BATTERY PARK CITY — These massive, colorful globes don’t turn — but they are meant to move you.
Traveling eco-conscious art installation “Cool Globes: Hot Ideas for a Cool Plant” has landed in Battery Park City, the project’s first time in New York. The exhibition uses a collection of huge, intricately designed orbs that revolve around one idea: you can do simple things every day to help impede climate change.
The project hopes to increase awareness about the detrimental effects of climate change, while also inspiring people to take action to combat it, said Chicago environmentalist Wendy Abrams, who founded the exhibition in 2007.
The 12 globes, each 5-feet in diameter, were created to be eye-catching, so passersby are compelled to stop and check them out, Abrams said.
But the point isn’t just to remind people that climate change is happening. Each orb’s artsy details have a theme, along with a plaque that describes an environmental problem and offers ways people can make a difference in their daily habits.
"We wanted a way to create something fun and captivating, while also getting a message across," said Abrams. "I didn't want to use this platform to just say that climate change is happening, I wanted the project to offer solutions."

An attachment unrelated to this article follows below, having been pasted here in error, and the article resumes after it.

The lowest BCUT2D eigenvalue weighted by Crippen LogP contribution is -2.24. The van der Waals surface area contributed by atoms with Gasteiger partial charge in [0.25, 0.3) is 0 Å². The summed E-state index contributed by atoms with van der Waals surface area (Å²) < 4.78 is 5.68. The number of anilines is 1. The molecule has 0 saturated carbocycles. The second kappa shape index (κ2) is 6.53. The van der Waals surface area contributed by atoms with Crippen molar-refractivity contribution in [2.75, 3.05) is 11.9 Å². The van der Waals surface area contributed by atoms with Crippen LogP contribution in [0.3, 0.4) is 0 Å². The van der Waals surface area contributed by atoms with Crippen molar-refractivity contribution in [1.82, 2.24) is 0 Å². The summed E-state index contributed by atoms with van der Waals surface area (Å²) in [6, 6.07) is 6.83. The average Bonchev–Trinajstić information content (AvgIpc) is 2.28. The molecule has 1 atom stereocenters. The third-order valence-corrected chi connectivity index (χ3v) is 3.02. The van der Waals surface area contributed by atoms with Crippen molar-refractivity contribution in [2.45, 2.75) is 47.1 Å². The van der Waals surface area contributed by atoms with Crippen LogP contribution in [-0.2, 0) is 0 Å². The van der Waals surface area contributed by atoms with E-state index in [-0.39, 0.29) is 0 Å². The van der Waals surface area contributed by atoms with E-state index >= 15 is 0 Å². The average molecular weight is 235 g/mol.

The “Warm Up NYC, Wear A Sweater” globe from artist Lindsay Obermeyer, for example, is about adjusting thermostat temps — and is covered in a knitted sweater. The globe encourages New Yorkers to throw on a sweater instead of turning up the heat all the time. Regulating temperature, especially when you’re asleep or away conserves energy and curbs greenhouse gas and regulate temperature, the globe’s plaque reads.
The globes have traveled the world, with stops in cities including Chicago, Geneva, Los Angeles and Jerusalem. The project was brought to Battery Park City with support from Governor Andrew Cuomo's office.
“As we continue to face some of the most severe weather events in our history, we must reduce, mitigate and adapt to the effects of this new normal," Gov. Cuomo said in statement. "I encourage New Yorkers to visit this exhibition and learn more about what you can do to help combat climate change.”
The outdoor exhibit will be on display through Nov. 20, at 22 Battery Place.